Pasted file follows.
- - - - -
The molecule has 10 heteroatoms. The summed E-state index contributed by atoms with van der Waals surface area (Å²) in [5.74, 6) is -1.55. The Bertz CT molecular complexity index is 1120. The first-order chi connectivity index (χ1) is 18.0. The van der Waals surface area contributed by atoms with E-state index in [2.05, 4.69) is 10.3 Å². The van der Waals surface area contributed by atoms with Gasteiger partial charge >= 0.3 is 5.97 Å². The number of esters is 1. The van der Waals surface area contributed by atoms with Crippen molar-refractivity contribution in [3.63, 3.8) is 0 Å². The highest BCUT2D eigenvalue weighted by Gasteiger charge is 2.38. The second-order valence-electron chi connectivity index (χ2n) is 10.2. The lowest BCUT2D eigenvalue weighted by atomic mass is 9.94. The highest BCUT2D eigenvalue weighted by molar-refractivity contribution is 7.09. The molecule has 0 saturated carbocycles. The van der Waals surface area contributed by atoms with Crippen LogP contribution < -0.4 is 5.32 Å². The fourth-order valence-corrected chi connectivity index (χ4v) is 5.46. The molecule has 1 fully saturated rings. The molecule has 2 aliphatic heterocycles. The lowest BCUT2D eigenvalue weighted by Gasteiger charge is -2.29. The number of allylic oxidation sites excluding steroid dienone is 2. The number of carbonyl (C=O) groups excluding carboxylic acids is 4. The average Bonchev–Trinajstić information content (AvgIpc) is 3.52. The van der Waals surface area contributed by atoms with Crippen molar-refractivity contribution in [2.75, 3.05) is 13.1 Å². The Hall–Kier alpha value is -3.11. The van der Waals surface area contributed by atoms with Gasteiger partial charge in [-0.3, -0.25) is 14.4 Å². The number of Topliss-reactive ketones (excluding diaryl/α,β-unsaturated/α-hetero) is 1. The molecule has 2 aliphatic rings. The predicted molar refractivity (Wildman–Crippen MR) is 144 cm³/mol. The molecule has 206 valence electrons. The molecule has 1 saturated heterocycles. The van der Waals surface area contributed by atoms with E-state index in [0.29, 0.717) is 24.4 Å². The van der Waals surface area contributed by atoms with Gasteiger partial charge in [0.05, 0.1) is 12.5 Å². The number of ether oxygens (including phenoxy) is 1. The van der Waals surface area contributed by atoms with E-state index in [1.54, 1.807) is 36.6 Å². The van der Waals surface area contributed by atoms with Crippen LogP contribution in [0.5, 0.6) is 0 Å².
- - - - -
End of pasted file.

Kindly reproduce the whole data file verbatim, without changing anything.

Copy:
The molecule has 10 heteroatoms. The summed E-state index contributed by atoms with van der Waals surface area (Å²) in [5.74, 6) is -1.55. The Bertz CT molecular complexity index is 1120. The first-order chi connectivity index (χ1) is 18.0. The van der Waals surface area contributed by atoms with E-state index in [2.05, 4.69) is 10.3 Å². The van der Waals surface area contributed by atoms with Gasteiger partial charge >= 0.3 is 5.97 Å². The number of esters is 1. The van der Waals surface area contributed by atoms with Crippen molar-refractivity contribution in [3.63, 3.8) is 0 Å². The highest BCUT2D eigenvalue weighted by Gasteiger charge is 2.38. The second-order valence-electron chi connectivity index (χ2n) is 10.2. The lowest BCUT2D eigenvalue weighted by atomic mass is 9.94. The highest BCUT2D eigenvalue weighted by molar-refractivity contribution is 7.09. The molecule has 0 saturated carbocycles. The van der Waals surface area contributed by atoms with Crippen LogP contribution < -0.4 is 5.32 Å². The fourth-order valence-corrected chi connectivity index (χ4v) is 5.46. The molecule has 1 fully saturated rings. The molecule has 2 aliphatic heterocycles. The lowest BCUT2D eigenvalue weighted by Gasteiger charge is -2.29. The number of allylic oxidation sites excluding steroid dienone is 2. The number of carbonyl (C=O) groups excluding carboxylic acids is 4. The average Bonchev–Trinajstić information content (AvgIpc) is 3.52. The van der Waals surface area contributed by atoms with Crippen molar-refractivity contribution in [2.75, 3.05) is 13.1 Å². The Hall–Kier alpha value is -3.11. The van der Waals surface area contributed by atoms with Gasteiger partial charge in [-0.3, -0.25) is 14.4 Å². The number of Topliss-reactive ketones (excluding diaryl/α,β-unsaturated/α-hetero) is 1. The molecule has 2 aliphatic rings. The predicted molar refractivity (Wildman–Crippen MR) is 144 cm³/mol. The molecule has 206 valence electrons. The molecule has 1 saturated heterocycles. The van der Waals surface area contributed by atoms with E-state index in [0.29, 0.717) is 24.4 Å². The van der Waals surface area contributed by atoms with Gasteiger partial charge in [0.05, 0.1) is 12.5 Å². The number of ether oxygens (including phenoxy) is 1. The van der Waals surface area contributed by atoms with E-state index in [1.54, 1.807) is 36.6 Å². The van der Waals surface area contributed by atoms with Crippen LogP contribution in [0.5, 0.6) is 0 Å².